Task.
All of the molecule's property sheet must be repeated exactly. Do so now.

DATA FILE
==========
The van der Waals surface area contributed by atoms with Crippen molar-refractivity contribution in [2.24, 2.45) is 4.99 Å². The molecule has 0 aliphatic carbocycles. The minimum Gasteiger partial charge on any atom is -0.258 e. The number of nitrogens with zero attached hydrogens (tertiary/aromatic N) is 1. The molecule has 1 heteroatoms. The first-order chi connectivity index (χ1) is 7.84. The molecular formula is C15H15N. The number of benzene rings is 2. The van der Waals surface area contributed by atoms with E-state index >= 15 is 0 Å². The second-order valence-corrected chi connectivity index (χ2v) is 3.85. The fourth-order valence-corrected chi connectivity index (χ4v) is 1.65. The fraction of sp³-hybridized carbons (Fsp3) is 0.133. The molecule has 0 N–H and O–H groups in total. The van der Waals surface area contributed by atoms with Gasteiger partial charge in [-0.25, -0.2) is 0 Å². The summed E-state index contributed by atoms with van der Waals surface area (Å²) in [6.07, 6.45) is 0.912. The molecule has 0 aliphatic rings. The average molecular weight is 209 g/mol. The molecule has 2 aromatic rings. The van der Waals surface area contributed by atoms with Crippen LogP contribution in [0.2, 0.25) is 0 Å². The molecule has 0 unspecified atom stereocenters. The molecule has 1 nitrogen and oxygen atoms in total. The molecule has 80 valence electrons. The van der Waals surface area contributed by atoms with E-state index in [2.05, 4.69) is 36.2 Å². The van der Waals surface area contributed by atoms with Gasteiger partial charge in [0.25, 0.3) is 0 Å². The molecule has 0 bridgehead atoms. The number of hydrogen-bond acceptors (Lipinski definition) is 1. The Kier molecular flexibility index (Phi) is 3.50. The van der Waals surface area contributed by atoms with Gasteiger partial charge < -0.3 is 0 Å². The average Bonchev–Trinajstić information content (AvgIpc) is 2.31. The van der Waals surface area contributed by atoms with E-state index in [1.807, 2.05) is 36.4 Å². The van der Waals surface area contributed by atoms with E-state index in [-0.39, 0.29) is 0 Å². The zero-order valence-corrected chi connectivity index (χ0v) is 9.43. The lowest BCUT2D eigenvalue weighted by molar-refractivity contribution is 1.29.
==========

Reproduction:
The van der Waals surface area contributed by atoms with Crippen molar-refractivity contribution in [2.24, 2.45) is 4.99 Å². The molecule has 0 aliphatic carbocycles. The minimum Gasteiger partial charge on any atom is -0.258 e. The number of nitrogens with zero attached hydrogens (tertiary/aromatic N) is 1. The molecule has 1 heteroatoms. The first-order chi connectivity index (χ1) is 7.84. The molecular formula is C15H15N. The number of benzene rings is 2. The van der Waals surface area contributed by atoms with E-state index >= 15 is 0 Å². The second-order valence-corrected chi connectivity index (χ2v) is 3.85. The fourth-order valence-corrected chi connectivity index (χ4v) is 1.65. The fraction of sp³-hybridized carbons (Fsp3) is 0.133. The molecule has 0 N–H and O–H groups in total. The van der Waals surface area contributed by atoms with Gasteiger partial charge in [-0.25, -0.2) is 0 Å². The summed E-state index contributed by atoms with van der Waals surface area (Å²) in [6.07, 6.45) is 0.912. The molecule has 0 aliphatic rings. The average molecular weight is 209 g/mol. The molecule has 2 aromatic rings. The van der Waals surface area contributed by atoms with Crippen LogP contribution in [0.2, 0.25) is 0 Å². The molecule has 0 unspecified atom stereocenters. The molecule has 1 nitrogen and oxygen atoms in total. The molecule has 80 valence electrons. The van der Waals surface area contributed by atoms with E-state index in [2.05, 4.69) is 36.2 Å². The van der Waals surface area contributed by atoms with Gasteiger partial charge in [0.25, 0.3) is 0 Å². The molecule has 0 bridgehead atoms. The number of hydrogen-bond acceptors (Lipinski definition) is 1. The Kier molecular flexibility index (Phi) is 3.50. The van der Waals surface area contributed by atoms with Gasteiger partial charge < -0.3 is 0 Å². The average Bonchev–Trinajstić information content (AvgIpc) is 2.31. The van der Waals surface area contributed by atoms with E-state index in [1.807, 2.05) is 36.4 Å². The van der Waals surface area contributed by atoms with E-state index in [-0.39, 0.29) is 0 Å². The zero-order valence-corrected chi connectivity index (χ0v) is 9.43. The lowest BCUT2D eigenvalue weighted by molar-refractivity contribution is 1.29.